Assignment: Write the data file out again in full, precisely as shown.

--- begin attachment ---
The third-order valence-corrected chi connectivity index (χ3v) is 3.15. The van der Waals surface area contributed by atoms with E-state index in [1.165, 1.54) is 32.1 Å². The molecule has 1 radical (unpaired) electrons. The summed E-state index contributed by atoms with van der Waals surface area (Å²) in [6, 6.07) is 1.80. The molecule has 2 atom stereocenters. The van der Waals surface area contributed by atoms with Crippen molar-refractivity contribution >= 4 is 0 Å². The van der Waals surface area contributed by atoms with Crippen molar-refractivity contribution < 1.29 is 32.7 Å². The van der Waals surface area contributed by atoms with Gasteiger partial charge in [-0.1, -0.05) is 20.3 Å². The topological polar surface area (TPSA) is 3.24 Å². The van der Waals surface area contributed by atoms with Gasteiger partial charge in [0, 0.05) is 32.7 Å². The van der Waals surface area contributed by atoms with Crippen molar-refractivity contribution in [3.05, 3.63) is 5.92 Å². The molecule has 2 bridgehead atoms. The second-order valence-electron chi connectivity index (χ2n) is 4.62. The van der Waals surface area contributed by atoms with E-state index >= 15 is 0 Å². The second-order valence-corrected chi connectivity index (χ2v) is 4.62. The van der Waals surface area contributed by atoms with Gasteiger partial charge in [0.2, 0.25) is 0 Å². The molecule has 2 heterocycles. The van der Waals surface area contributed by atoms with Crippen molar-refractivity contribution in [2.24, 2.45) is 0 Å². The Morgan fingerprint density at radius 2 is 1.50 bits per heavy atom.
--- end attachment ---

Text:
The third-order valence-corrected chi connectivity index (χ3v) is 3.15. The van der Waals surface area contributed by atoms with E-state index in [1.165, 1.54) is 32.1 Å². The molecule has 1 radical (unpaired) electrons. The summed E-state index contributed by atoms with van der Waals surface area (Å²) in [6, 6.07) is 1.80. The molecule has 2 atom stereocenters. The van der Waals surface area contributed by atoms with Crippen molar-refractivity contribution >= 4 is 0 Å². The van der Waals surface area contributed by atoms with Crippen molar-refractivity contribution < 1.29 is 32.7 Å². The van der Waals surface area contributed by atoms with Gasteiger partial charge in [-0.1, -0.05) is 20.3 Å². The topological polar surface area (TPSA) is 3.24 Å². The van der Waals surface area contributed by atoms with Gasteiger partial charge in [0, 0.05) is 32.7 Å². The van der Waals surface area contributed by atoms with Crippen molar-refractivity contribution in [3.05, 3.63) is 5.92 Å². The molecule has 2 bridgehead atoms. The second-order valence-electron chi connectivity index (χ2n) is 4.62. The van der Waals surface area contributed by atoms with E-state index >= 15 is 0 Å². The second-order valence-corrected chi connectivity index (χ2v) is 4.62. The van der Waals surface area contributed by atoms with Gasteiger partial charge in [0.2, 0.25) is 0 Å². The molecule has 2 heterocycles. The van der Waals surface area contributed by atoms with Crippen molar-refractivity contribution in [2.24, 2.45) is 0 Å². The Morgan fingerprint density at radius 2 is 1.50 bits per heavy atom.